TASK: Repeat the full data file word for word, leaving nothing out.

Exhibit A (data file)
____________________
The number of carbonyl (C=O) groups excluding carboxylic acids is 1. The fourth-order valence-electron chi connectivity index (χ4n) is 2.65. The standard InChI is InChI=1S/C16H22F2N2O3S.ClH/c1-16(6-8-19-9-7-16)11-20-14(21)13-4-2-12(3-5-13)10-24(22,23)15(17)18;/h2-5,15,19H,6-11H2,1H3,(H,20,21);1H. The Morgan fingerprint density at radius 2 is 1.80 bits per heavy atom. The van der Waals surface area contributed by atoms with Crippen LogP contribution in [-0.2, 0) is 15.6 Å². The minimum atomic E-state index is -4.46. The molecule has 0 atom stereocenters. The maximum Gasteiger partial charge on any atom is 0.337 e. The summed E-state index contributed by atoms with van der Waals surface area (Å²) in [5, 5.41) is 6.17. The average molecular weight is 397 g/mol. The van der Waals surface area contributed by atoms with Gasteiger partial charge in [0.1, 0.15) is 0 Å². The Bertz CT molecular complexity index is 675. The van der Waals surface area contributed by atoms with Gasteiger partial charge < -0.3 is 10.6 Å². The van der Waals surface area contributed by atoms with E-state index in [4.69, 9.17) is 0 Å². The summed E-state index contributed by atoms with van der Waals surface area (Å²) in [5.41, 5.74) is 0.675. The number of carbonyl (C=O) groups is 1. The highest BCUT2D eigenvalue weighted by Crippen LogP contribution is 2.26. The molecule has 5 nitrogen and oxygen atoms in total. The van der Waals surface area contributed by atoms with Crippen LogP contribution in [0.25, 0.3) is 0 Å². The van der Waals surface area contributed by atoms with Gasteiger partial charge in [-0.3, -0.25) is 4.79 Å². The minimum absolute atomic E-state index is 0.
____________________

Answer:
The number of carbonyl (C=O) groups excluding carboxylic acids is 1. The fourth-order valence-electron chi connectivity index (χ4n) is 2.65. The standard InChI is InChI=1S/C16H22F2N2O3S.ClH/c1-16(6-8-19-9-7-16)11-20-14(21)13-4-2-12(3-5-13)10-24(22,23)15(17)18;/h2-5,15,19H,6-11H2,1H3,(H,20,21);1H. The Morgan fingerprint density at radius 2 is 1.80 bits per heavy atom. The van der Waals surface area contributed by atoms with Crippen LogP contribution in [-0.2, 0) is 15.6 Å². The minimum atomic E-state index is -4.46. The molecule has 0 atom stereocenters. The maximum Gasteiger partial charge on any atom is 0.337 e. The summed E-state index contributed by atoms with van der Waals surface area (Å²) in [5, 5.41) is 6.17. The average molecular weight is 397 g/mol. The van der Waals surface area contributed by atoms with Gasteiger partial charge in [0.1, 0.15) is 0 Å². The Bertz CT molecular complexity index is 675. The van der Waals surface area contributed by atoms with Gasteiger partial charge < -0.3 is 10.6 Å². The van der Waals surface area contributed by atoms with E-state index in [4.69, 9.17) is 0 Å². The summed E-state index contributed by atoms with van der Waals surface area (Å²) in [5.41, 5.74) is 0.675. The number of carbonyl (C=O) groups is 1. The highest BCUT2D eigenvalue weighted by Crippen LogP contribution is 2.26. The molecule has 5 nitrogen and oxygen atoms in total. The van der Waals surface area contributed by atoms with Crippen LogP contribution in [0.25, 0.3) is 0 Å². The van der Waals surface area contributed by atoms with Gasteiger partial charge in [-0.3, -0.25) is 4.79 Å². The minimum absolute atomic E-state index is 0.